Friday, December 3, 2010

Great Lakes Lose on Asian CarpReid Pushes Dream Act.; Stock Market Crash?; Obama vs. Chambers of Commerce; Deficit Commission Vote

News from Chicago: In a long-awaited ruling, U.S. district court Judge Robert M. Dow said "the bottom line is that even giving every benefit of doubt ... squeezing that testimony for every ounce of weight ... plaintiffs cannot establish a showing of irreparable harm" that would justify a preliminary injunction closing the locks.
But Michigan Attorney General Mike Cox today vowed to continue the fight and made an appeal to President Obama to step in and force the locks closed.
"Our legal fight against Asian carp will continue, but President Obama could stop the spread of Asian carp with the flick of a switch," said Cox. "Obama's persistent failure to stop Asian carp is a slap in the face to Great Lakes citizens genuinely concerned about preserving their livelihood."
Fox News reports: Senate Majority Leader Harry Reid has pushed four different versions of the controversial immigration bill known as the DREAM Act without a hearing on any of them, drawing outrage from the top Republican on the committee that would have handled the package.
Read more:
US News opines: Failure by Congress to extend the Bush tax cuts, especially locking in the 15 percent capital gains tax rate, will spark a stock market sell off starting December 15 as investors move to lock in gains at a lower rate than the 20 percent it would jump to next year, warn analysts. [See who gets the most money from the financial industry.]
Since taking office nearly two years ago, President Obama has frequently clashed with the U.S. Chamber of Commerce, a major business group that has plowed millions of dollars into opposing his plans to overhaul healthcare and impose new regulations on Wall Street.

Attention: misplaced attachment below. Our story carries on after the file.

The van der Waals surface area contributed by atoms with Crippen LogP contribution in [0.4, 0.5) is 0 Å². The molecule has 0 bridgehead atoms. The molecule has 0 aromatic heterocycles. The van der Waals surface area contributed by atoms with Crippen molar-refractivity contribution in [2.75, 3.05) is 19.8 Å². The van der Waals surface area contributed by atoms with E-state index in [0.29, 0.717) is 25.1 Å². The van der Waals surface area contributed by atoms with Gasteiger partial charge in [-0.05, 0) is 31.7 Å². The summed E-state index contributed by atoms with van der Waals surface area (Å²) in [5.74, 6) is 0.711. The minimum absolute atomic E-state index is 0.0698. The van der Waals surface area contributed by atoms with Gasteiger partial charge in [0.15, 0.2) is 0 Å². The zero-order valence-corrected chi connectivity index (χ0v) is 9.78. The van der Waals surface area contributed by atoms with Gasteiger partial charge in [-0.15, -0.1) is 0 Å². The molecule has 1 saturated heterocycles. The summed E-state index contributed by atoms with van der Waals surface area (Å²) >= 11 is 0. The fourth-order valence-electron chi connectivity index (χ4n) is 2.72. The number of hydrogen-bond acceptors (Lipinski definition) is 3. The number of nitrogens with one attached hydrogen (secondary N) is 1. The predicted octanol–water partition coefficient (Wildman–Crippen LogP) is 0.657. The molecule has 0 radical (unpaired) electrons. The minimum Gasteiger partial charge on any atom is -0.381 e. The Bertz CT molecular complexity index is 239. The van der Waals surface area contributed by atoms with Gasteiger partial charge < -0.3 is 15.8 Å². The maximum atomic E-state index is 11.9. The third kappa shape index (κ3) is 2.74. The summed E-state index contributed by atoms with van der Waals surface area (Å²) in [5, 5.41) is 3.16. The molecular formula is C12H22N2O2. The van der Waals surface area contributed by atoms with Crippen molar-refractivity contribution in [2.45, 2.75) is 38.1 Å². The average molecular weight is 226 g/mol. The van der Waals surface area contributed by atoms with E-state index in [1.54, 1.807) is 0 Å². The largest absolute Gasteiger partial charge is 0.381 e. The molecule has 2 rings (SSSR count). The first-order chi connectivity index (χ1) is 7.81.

Obama and his aides have criticized the group publicly. But the administration's campaign to neutralize the group went further, according to a source involved in the dispute.

Over the last year the White House has hosted meetings with business leaders to discuss policy, and in some of those sessions asked that they persuade the chamber to cancel TV ads aimed at defeating Obama's healthcare plan, said a business lobbyist familiar with the matter.

Illustrating the depth of the dispute, the White House also asked corporate executives to drop their membership in the chamber, said the lobbyist, who spoke on condition of anonymity to avoid becoming personally entangled in the conflict. Another source said there had been discussions at the chamber regarding the White House urging resignations.
In campaign stops during the midterm election season, Obama at one point devoted part of his stump speech to a claim that the chamber was relying on foreign money to pay for TV ads meant to influence the vote. He later dropped that argument amid fact-checks that showed the evidence was scanty.,0,4934784.story?track=rss&utm_source=feedburner&utm_medium=feed&utm_campaign=Feed%3A+latimes%2Fnews%2Fpolitics+%28L.A.+Times+-+Politics%29
The Washington Times writes: Six members of President Obama's deficit commission are expected to vote on Friday against its final report, meaning the panel will not be able to submit any recommendations to Congress for action.
Late Thursday, Sen. Max Baucus, Montana Democrat, announced his opposition, joining one House Democrat, three House Republicans and one of Mr. Obama's appointees, who also are expected to vote against it, leaving the 18-member panel short of the 14 votes Mr. Obama said would be needed to adopt a final report. Also late Thursday, Andrew Stern, the former president of the Service Employees International Union, announced his opposition.
When Mr. Obama formed the commission by executive order in February, he required that 14 of the 18 members support any final recommendations, in order to ensure bipartisanship.

1 comment:

  1. So...if the Administration opposes a company's point of view...they try to put them out of business?!